Yesterday Oracle and IBM hosted an analyst call to announce that they’ve agreed to collaborate on the future development of the OpenJDK for java, In addition the two companies stated that they will continue to work together to enhance the JCP.
As usual, here’s the compressed version:
- This is good news
- It’s positive to see Oracle willing to collaborate with IBM
- Oracle still has to address some serious concerns surrounding the JCP
- Java ME is dead, the future of Java on mobile devices is Java SE
This is good news
This is good for Java, and the Java community. IBM has committed to take the work it’s done on the Apache Harmony project and put this into the OpenJDK effort which represents (as Bob Sutor explains in his typically excellent blog posting on the topic) a “reverse forking” that will make OpenJDK a focal point for innovation.
Let’s face it – Oracle (with its acquisition of BEA and Sun) now has two of the top three contributors to the Java platform. IBM is undoubtedly in that group (at the very least IBM deserves credit as the number two, after Sun and before BEA) the combination of Oracle and IBM on this project is genuinely compelling.
It’s positive to see Oracle willing to collaborate with IBM
It’s also positive to see Oracle showing willingness to collaborate with IBM in this domain. Oracle is over-prone to trash talk when it comes to its number 1 competitor in the domains of databases and middleware, so the company deserves credit for being prepared to play nicely on the OpenJDK.
Oracle still has to address some serious concerns surrounding the JCP
Let’s be clear though, this announcement does nothing to address the real concerns that the java community has over the JCP. When asked during the briefing, Oracle made some positive comments about changes to the JCP – but went to pains to make it clear that we shouldn’t expect every one of the community’s demands to be met.
Oracle has to take some really meaningful steps to liberalise the JCP. Indeed, Oracle was one of the leading critics of Sun’s approach to the JCP, and as far back as 2007 (Well 2007 does seem like a long long time ago!) Oracle and BEA jointly promoted a resolution to open up the JCP :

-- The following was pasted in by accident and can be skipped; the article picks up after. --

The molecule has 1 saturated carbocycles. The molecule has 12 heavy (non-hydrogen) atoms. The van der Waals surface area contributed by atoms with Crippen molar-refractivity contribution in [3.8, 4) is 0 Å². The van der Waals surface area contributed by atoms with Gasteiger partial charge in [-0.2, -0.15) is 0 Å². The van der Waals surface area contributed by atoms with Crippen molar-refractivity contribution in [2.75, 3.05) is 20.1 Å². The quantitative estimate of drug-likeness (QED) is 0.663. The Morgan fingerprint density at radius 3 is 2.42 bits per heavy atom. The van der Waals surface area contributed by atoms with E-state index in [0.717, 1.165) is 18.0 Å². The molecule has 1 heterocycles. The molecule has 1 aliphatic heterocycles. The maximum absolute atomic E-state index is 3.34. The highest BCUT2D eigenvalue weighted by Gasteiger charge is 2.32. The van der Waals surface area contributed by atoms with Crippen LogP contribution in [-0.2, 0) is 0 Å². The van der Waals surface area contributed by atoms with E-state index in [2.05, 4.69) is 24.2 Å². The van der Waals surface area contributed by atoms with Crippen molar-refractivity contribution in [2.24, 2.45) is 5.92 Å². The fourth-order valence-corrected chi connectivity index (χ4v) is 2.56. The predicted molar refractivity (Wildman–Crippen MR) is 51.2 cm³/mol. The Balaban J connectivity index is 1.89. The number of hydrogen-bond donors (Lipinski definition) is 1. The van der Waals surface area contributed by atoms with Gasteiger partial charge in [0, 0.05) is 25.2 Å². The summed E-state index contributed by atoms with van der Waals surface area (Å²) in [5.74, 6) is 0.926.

Resolution 1 (proposed by Oracle, seconded by BEA)
“It is the sense of the Executive Committee that the JCP become an open independent vendor-neutral Standards Organization where all members participate on a level playing field with the following characteristics:
- members fund development and management expenses
- a legal entity with by-laws, governing body, membership, etc.
- a new, simplified IPR Policy that permits the broadest number of implementations
- stringent compatibility requirements
- dedicated to promoting the Java programming model
Furthermore, the EC shall put a plan in place to make such transition as soon as practical with minimal disruption to the Java Community.”
(See the original here)
I believe that Sun’s unwillingness to open up the JCP while it was in charge limited the growth of the Java platform and stunted innovation. This may seem a little “bold” given the success of Java – but I think it’s true.
The problem with liberalising the JCP, of course, is “Licensing Revenues” – and I can’t help thinking that Oracle was moderately excited about the Licensing opportunities it had acquired – Especially in the domain of mobile Java.
I think Oracle needs to prepare itself for disappointment on that front.
Java ME is dead, the future of Java on mobile devices is Java SE
No, really. In fact, Java ME was always rubbish. Now that mobile devices have the computing power and UI characteristics that they do, it’s absurd to attempt to limit Java innovation and deployment by restricting these devices to the weedy and compatibility-challenged ME… It’s time to let go, and support SE on mobile devices.